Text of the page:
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Kevin has raised a good point here: sometimes it's not the adapter in
the laptop, but the cable just past the edge of the molded plug
that's gone awry. You can find this out easily enough by trying a
different power supply. If all goes well, it's more likely the power
cable to the molded plug and not the (much more expensive) piece in
the laptop itself.
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At 07:55 AM 4/8/2008, McLauchlan, Kevin wrote:
>First, find out what the repair-shop's minimum is.$50 for a guaranteed
>repair might be worth it for a couple more years of laptop.
>$200 might not be justifiable.
>$50 for "this might fix it, but no guarantee" would likely not be worth
>If you are the least bit adventuresome, you can try some tinkering.
>If any of the mating parts can be accessed, it might be possible to do
>some judicious bending and prying. At some point, there's a prong that
>goes into a hole or slot and is gripped. If the prong is solid, you
>can't do much with it. If it's folded metal, you can possibly expand it
>a bit. Alternatively, the gripping female parts might be accessible
>enough to bend, so that they press more firmly against the male parts.
>However, if the actual joint is not the problem, it might be that the
>cable has flexed one time too many near the connector (do you often plug
>in the laptop then jam the back of it against the wall ... or against
>some other surface... the cat? ... that puts bending pressure on the
>cables?) and has broken conductors that make contact only when the cable
>is held "just so". In that case, you can futz around until you locate
>the break, cut the cable open and repair it easily.
>In many cases, the socket in the laptop is soldered directly to a
>circuit board. If any of the solder joints is weak, it might not have an
>actual soldered contact anymore and only be making contact when the
>cable is levering the socket in the right direction. The solution to
>that is to reflow the solder around the pins that join the socket to the
>board in the laptop. You'll need a soldering iron. That's still not the
>$50 that John mentioned, but the little things add up in a hurry to the
>point where it becomes worthwhile to pay somebody who:
>a) knows what they are doing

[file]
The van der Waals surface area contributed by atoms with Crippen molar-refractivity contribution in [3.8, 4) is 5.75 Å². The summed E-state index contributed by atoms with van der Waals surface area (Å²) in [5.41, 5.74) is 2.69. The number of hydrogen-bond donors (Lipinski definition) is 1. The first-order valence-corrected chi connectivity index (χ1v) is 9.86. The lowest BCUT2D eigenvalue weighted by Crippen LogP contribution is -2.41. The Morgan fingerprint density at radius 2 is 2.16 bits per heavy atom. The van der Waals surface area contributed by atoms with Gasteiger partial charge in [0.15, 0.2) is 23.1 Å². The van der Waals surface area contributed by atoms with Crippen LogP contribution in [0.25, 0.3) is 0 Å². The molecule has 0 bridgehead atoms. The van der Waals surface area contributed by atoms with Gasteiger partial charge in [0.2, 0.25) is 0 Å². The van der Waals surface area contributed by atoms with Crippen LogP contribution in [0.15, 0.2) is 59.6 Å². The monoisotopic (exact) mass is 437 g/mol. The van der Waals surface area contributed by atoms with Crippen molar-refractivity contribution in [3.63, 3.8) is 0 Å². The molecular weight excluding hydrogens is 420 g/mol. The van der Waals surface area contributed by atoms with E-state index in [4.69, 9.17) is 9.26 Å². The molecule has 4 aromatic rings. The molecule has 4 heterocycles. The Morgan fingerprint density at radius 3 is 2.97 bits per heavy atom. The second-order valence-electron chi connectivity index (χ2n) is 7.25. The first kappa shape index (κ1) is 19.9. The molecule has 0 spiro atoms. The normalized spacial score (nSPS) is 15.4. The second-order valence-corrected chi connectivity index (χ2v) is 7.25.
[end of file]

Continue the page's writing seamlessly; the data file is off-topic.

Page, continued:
>b) has tools and equipment already.
> > -----Original Message-----
> > From:
>techwr-l-bounces+kevin -dot- mclauchlan=safenet-inc -dot- com -at- lists -dot- techwr-l -dot- com
>[<mailto:techwr-l-bounces+kevin -dot- mclauchlan=safenet-inc -dot- com -at- lists -dot- techwr->mailto:techwr-l-bounces+kevin -dot- mclauchlan=safenet-inc -dot- com -at- lists -dot- techwr-
> > l.com] On Behalf Of John Posada
> > Sent: Monday, April 07, 2008 15:39
> > To: Nancy Allison
> > Cc: TECHWR-L
> > Subject: Re: Laptop power problem
> > I've now gone through maybe six laptops (Dell and HP/Compaq) and not
> > have I had this type of problem. Me thinks the salesman is full of
> > It
> > seems that this should be fixable by having a reputable shop replace
> > female plug where you insert the power cable...what could it
> > On 4/7/08, Nancy Allison <maker -at- verizon -dot- net> wrote:
> > >
> > > Intensely annoying!
> > >
> > > The power connection to my laptop has become increasingly
> > When
> > > I plug in the power cable, the connection isn't made, and the laptop
> > > continues to work from the battery. I used to be able to jiggle the
> > > connector to get it to settle in so the connection would persist.
> > >
> > > Now, short of standing and pushing down on the connector with my
> > I
> > > can't get the connection to stay up. I am currently using my backup
> > cable,
> > > which has the same problem but it is not as severe (yet).
> > >
> > > At the computer store where I bought it (and where the warranty is
> > > outdated), the salesman said that this is the "dirty little secret"
> > > laptops and that lots of them have this problem. Only IBMs and
> > have
> > > solved the problem (the Macs by splitting the cable into four, with
> > > magnetic connectors).
> > >
> > > Have you encountered this problem, and were you able to solve it?
> > my
> > > backup cable will last until the laptop is obsolete, but if it
> > I
> > > will have no way to use my laptop.
> > >
> > >
> > > --
> > > John Posada
> > > Senior Technical Writer
> > > NYMetro STC President and Program Chair
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